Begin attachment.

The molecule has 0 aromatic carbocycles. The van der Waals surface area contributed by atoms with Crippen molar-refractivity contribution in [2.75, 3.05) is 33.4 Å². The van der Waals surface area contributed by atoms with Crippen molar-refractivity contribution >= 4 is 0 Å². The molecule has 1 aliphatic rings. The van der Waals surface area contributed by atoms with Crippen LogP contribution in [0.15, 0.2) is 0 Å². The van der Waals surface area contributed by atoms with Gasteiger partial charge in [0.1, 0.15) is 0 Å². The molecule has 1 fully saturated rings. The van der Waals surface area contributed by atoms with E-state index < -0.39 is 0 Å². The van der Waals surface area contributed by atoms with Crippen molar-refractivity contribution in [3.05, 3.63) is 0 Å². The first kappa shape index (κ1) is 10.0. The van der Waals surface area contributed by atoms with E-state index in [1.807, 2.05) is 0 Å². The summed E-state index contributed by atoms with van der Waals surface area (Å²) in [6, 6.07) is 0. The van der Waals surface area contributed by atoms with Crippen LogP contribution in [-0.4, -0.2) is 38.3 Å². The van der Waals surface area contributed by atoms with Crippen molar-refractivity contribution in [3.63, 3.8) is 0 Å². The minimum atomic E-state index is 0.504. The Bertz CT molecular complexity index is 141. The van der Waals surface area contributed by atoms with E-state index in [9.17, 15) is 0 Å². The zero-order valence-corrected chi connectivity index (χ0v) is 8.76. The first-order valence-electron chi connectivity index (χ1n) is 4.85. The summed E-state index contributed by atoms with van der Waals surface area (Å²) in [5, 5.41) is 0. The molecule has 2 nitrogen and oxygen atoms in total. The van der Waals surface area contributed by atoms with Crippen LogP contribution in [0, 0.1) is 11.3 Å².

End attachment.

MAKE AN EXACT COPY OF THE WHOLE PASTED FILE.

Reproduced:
The molecule has 0 aromatic carbocycles. The van der Waals surface area contributed by atoms with Crippen molar-refractivity contribution in [2.75, 3.05) is 33.4 Å². The van der Waals surface area contributed by atoms with Crippen molar-refractivity contribution >= 4 is 0 Å². The molecule has 1 aliphatic rings. The van der Waals surface area contributed by atoms with Crippen LogP contribution in [0.15, 0.2) is 0 Å². The van der Waals surface area contributed by atoms with Gasteiger partial charge in [0.1, 0.15) is 0 Å². The molecule has 1 fully saturated rings. The van der Waals surface area contributed by atoms with E-state index < -0.39 is 0 Å². The van der Waals surface area contributed by atoms with Crippen molar-refractivity contribution in [3.05, 3.63) is 0 Å². The first kappa shape index (κ1) is 10.0. The van der Waals surface area contributed by atoms with E-state index in [1.807, 2.05) is 0 Å². The summed E-state index contributed by atoms with van der Waals surface area (Å²) in [6, 6.07) is 0. The van der Waals surface area contributed by atoms with Crippen LogP contribution in [-0.4, -0.2) is 38.3 Å². The van der Waals surface area contributed by atoms with Crippen molar-refractivity contribution in [3.63, 3.8) is 0 Å². The minimum atomic E-state index is 0.504. The Bertz CT molecular complexity index is 141. The van der Waals surface area contributed by atoms with E-state index in [9.17, 15) is 0 Å². The zero-order valence-corrected chi connectivity index (χ0v) is 8.76. The first-order valence-electron chi connectivity index (χ1n) is 4.85. The summed E-state index contributed by atoms with van der Waals surface area (Å²) in [5, 5.41) is 0. The molecule has 2 nitrogen and oxygen atoms in total. The van der Waals surface area contributed by atoms with Crippen LogP contribution in [0, 0.1) is 11.3 Å².